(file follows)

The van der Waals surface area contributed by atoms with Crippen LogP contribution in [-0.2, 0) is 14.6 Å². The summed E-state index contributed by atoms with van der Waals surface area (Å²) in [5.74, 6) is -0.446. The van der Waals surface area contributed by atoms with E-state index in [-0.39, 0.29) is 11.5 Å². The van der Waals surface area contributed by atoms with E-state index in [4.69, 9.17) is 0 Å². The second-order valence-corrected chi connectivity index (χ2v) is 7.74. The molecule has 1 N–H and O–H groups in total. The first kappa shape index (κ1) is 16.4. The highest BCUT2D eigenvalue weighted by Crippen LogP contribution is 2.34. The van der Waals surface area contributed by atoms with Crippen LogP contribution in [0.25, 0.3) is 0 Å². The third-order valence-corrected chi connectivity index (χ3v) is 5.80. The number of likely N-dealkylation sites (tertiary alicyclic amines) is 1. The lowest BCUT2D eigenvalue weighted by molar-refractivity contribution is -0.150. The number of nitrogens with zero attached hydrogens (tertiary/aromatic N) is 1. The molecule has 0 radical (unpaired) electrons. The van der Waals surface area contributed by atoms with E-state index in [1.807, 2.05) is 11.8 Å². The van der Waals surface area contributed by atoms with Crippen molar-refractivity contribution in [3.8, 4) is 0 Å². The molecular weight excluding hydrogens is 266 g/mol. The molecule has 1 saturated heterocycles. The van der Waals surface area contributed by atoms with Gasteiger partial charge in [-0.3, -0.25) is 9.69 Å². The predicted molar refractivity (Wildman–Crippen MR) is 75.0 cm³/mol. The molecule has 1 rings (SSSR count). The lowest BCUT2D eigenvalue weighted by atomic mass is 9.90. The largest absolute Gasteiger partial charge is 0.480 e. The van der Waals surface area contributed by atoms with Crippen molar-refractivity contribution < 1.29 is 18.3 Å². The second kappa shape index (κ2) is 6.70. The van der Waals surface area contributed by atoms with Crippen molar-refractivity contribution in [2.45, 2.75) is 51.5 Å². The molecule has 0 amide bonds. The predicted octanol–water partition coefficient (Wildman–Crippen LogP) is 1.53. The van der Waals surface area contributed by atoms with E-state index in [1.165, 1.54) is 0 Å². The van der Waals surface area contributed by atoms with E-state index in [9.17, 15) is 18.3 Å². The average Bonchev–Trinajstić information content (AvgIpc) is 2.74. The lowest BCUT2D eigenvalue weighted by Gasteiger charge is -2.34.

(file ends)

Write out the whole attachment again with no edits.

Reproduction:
The van der Waals surface area contributed by atoms with Crippen LogP contribution in [-0.2, 0) is 14.6 Å². The summed E-state index contributed by atoms with van der Waals surface area (Å²) in [5.74, 6) is -0.446. The van der Waals surface area contributed by atoms with E-state index in [-0.39, 0.29) is 11.5 Å². The van der Waals surface area contributed by atoms with E-state index in [4.69, 9.17) is 0 Å². The second-order valence-corrected chi connectivity index (χ2v) is 7.74. The molecule has 1 N–H and O–H groups in total. The first kappa shape index (κ1) is 16.4. The highest BCUT2D eigenvalue weighted by Crippen LogP contribution is 2.34. The van der Waals surface area contributed by atoms with Crippen LogP contribution in [0.25, 0.3) is 0 Å². The third-order valence-corrected chi connectivity index (χ3v) is 5.80. The number of likely N-dealkylation sites (tertiary alicyclic amines) is 1. The lowest BCUT2D eigenvalue weighted by molar-refractivity contribution is -0.150. The number of nitrogens with zero attached hydrogens (tertiary/aromatic N) is 1. The molecule has 0 radical (unpaired) electrons. The van der Waals surface area contributed by atoms with E-state index in [1.807, 2.05) is 11.8 Å². The van der Waals surface area contributed by atoms with Crippen molar-refractivity contribution in [3.8, 4) is 0 Å². The molecular weight excluding hydrogens is 266 g/mol. The molecule has 1 saturated heterocycles. The van der Waals surface area contributed by atoms with Gasteiger partial charge in [-0.3, -0.25) is 9.69 Å². The predicted molar refractivity (Wildman–Crippen MR) is 75.0 cm³/mol. The molecule has 1 rings (SSSR count). The lowest BCUT2D eigenvalue weighted by atomic mass is 9.90. The largest absolute Gasteiger partial charge is 0.480 e. The van der Waals surface area contributed by atoms with Crippen molar-refractivity contribution < 1.29 is 18.3 Å². The second kappa shape index (κ2) is 6.70. The van der Waals surface area contributed by atoms with Crippen molar-refractivity contribution in [2.45, 2.75) is 51.5 Å². The molecule has 0 amide bonds. The predicted octanol–water partition coefficient (Wildman–Crippen LogP) is 1.53. The van der Waals surface area contributed by atoms with E-state index in [1.165, 1.54) is 0 Å². The van der Waals surface area contributed by atoms with E-state index in [9.17, 15) is 18.3 Å². The average Bonchev–Trinajstić information content (AvgIpc) is 2.74. The lowest BCUT2D eigenvalue weighted by Gasteiger charge is -2.34.